Originally, I had planned to retain the 100's full-time 4WD transfer case rather than the 70's part time version. However, this wasn't possible due to the different gearbox output shaft sizes between the 100 and the 70. While I could have pulled down both transfer cases and swapped the input shaft receiver, I decided against it due to time constraints and a desire to get as much new driveline into my vehicle as possible. A key problem with going part-time though is that the 100's ABS system front wheel sensors are located in the inner hubs, not on the brake discs. So in order to retain ABS I cannot fit free-wheeling hubs, as the front inner-axles must continue to turn when driving.

Diffs:
I decided to swap the crown wheels and pinions between the 70 and the 100. I did this as the 70 has much higher diff ratios than the 100, giving greatly improved highway cruising revs. This tall gearing is overcome offroad by the lower 1st gear ratio of the 70's gearbox. I swapped the crownwheel and pinions between the centres, as I had air lockers in the 100. However, the entire diff centre carriers are interchangeable so if I didn't have lockers, I could have simply swapped the entire diff carriers between the vehicles, eliminating the expense of having the centres rebuilt.

So what else did I need, other than the engine?

Apart from the engine itself, I needed the following components from the 70-series:

  • The ancillaries: The power steering and vacuum pumps are gear driven, and so are really part of the engine. The serpentine-belt driven A/C and alternator are required, as it's not possible to use the existing ones from the 100-series.
  • The gearbox: See info above.
  • The transfer case: See info above.
  • The diff ratios: See info above.
  • The Engine Control Module (ECM): The brains behind the engine. Without it, there's no way to get the engine to operate.
  • The wiring loom: The 70-series engine has a large and complex wiring loom, electric throttle and immobiliser. It integrates with the ECM and other related computers. While it may be possible for an auto electrician to build a loom for the conversion, the easiest way is undoubtedly to integrate the 70's existing loom into the 100-series. Note that there are many vital 'modules' attached to the loom, which are required. Eg: the injector controllers and immobiliser computer/amplifier.
  • An orginal (black) ignition key from the doner 70-series.
  • The clutch master-cyliner and accumulator: The 100-series combines these two items together, which is problematic due to limited clearance between the cylinder and engine rocker-cover. The 70's cylinder is more compact due to the remote accumulator, so I swapped the units.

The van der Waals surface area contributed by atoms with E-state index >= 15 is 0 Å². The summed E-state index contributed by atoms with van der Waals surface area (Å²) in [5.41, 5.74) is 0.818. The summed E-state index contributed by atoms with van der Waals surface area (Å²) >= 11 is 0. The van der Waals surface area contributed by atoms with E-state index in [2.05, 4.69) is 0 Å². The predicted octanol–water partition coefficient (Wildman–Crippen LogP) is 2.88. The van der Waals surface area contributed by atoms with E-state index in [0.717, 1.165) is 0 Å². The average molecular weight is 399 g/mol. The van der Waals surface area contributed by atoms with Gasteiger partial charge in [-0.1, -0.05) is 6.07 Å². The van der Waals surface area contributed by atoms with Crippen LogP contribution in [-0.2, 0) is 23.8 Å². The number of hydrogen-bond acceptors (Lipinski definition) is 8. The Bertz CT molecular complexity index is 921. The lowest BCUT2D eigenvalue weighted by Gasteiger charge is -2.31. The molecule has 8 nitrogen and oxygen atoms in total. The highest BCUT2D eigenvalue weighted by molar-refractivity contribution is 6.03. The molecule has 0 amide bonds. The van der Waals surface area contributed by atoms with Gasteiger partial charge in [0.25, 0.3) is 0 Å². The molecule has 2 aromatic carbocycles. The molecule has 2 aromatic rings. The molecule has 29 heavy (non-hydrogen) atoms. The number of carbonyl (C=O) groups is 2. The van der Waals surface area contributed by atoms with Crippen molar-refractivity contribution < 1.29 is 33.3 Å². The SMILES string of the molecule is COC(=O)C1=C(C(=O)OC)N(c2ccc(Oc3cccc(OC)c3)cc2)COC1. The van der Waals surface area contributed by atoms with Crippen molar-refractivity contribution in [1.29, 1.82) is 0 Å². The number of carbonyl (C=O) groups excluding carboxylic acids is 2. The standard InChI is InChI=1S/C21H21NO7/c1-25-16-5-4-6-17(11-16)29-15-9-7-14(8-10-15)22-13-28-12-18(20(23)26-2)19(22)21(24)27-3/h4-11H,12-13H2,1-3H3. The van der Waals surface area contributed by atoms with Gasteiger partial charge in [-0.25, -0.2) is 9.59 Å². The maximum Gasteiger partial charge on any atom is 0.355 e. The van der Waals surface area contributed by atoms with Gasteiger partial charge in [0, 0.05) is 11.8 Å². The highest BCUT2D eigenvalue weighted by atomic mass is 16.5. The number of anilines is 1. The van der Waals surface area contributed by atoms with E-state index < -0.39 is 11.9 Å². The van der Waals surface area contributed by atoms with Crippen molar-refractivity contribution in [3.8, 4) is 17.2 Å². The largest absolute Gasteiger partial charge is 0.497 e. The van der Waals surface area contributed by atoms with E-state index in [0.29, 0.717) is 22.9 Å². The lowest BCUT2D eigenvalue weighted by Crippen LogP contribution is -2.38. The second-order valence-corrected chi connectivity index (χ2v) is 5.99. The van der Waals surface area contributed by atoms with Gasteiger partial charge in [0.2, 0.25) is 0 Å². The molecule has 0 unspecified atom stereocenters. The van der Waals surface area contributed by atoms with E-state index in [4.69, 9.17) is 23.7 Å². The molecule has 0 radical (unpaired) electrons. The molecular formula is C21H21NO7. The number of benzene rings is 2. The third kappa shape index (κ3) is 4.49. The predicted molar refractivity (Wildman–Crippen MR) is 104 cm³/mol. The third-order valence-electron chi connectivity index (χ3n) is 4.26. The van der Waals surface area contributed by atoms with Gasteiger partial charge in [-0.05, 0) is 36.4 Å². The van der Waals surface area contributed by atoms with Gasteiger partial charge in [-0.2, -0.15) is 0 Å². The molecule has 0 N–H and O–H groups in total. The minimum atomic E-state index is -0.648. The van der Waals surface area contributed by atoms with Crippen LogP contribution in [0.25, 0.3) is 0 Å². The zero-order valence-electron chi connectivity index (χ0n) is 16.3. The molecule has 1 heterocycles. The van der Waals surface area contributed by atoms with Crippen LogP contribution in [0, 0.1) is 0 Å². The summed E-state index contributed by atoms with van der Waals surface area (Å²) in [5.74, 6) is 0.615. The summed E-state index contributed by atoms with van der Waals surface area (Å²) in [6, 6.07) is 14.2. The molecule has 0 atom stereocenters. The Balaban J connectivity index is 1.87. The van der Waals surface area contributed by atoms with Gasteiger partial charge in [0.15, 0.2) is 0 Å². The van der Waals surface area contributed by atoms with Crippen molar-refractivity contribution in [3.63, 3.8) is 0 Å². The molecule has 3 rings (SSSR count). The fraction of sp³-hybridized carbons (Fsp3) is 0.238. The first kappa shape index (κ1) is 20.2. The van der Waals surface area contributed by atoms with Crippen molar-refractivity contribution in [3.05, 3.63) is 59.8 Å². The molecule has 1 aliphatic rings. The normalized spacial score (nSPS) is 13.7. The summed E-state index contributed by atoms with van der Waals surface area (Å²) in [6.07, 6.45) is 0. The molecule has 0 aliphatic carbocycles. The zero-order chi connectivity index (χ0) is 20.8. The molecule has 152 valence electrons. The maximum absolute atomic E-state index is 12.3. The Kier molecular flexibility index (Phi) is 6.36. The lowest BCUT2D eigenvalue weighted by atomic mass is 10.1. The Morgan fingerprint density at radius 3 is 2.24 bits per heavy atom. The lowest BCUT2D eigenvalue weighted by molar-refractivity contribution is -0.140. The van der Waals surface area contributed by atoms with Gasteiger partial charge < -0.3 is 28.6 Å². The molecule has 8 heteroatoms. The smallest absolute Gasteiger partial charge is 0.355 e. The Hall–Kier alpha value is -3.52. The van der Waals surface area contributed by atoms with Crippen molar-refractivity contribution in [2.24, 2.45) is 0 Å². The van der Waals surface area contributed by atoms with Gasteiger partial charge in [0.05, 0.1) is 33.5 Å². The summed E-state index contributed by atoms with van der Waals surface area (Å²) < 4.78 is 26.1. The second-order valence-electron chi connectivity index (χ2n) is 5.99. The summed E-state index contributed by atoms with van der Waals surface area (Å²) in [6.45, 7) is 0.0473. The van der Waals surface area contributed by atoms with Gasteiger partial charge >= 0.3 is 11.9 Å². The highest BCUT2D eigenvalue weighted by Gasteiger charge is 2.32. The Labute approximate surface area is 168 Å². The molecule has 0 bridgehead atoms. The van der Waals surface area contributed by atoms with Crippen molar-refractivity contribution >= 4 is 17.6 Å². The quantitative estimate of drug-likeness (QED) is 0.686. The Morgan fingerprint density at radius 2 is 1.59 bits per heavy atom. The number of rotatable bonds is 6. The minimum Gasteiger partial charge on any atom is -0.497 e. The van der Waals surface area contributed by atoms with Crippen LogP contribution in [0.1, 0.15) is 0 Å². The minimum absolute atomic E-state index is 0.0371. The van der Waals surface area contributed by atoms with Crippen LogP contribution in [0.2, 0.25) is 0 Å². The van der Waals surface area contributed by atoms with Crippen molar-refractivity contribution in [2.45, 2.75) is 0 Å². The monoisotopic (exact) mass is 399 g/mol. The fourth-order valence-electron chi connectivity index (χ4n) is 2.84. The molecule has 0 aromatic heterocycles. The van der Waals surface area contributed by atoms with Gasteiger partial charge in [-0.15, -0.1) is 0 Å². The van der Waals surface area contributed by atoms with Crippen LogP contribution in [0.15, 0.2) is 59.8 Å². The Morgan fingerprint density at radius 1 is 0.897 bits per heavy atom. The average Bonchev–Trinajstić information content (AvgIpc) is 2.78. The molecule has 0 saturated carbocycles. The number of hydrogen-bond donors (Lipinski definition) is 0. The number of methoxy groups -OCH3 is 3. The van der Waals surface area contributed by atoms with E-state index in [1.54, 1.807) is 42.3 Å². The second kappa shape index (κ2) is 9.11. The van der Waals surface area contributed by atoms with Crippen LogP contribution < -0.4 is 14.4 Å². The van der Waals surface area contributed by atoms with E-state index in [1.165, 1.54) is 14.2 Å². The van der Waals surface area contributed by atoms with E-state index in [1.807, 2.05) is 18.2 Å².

• A/C gas lines between compressor/condensor and compressor/evaporator. These lines were required so new lines could be fabricated from both the 100 and 70-series lines.

I also needed:

  • I had to build a gear linkage system for the main gearlever. This was required due to the engine/gearbox placement and the location of the dash and centre-console.
  • A Ford BA Falcon electric engine fan module, with 2x Davies-Craig controllers. Required due to insufficient space between the engine and radiator to use the 70-series cooling fan.
  • Engine/Gearbox mounts: I had to move the engine and gearbox mounts on the 100-series to fit the new engine/gearbox.
  • Body lift: The new V8 sits quite high in the engine bay. I had two choices to fit it under the bonnet. Either do a 50mm body lift, or fit some sort of a bonnet bulge (like on a Falcon XR8). I decided to go with the bodylift and then use a bolt-on intercooler scoop.

Where did I get it?

There are three ways to get hold of an engine and the other 70-series parts:

1. Buy new from Toyota:

I didn't even look at the prices, but I'd be amazed if you could get away with spending under $40,000 for the parts required. The advantage of this option would be that the parts are all brand new.

2. Buy the parts from a wrecker:

I investigated this option. There are several wreckers in NSW, QLD and SA with the engine etc available for purchase. The going rate seems to be about $15,000 for the engine alone. But as you really need the wiring loom, ECM and gearbox etc it would probably cost over $20,000 for this option. You might be able to negotiate a good price on the whole lot if you try. The advantage of this option is that you get a guarantee on all the parts, but it's certainly more expensive than option #3.

3. Buy an entire vehicle from a salvage auction: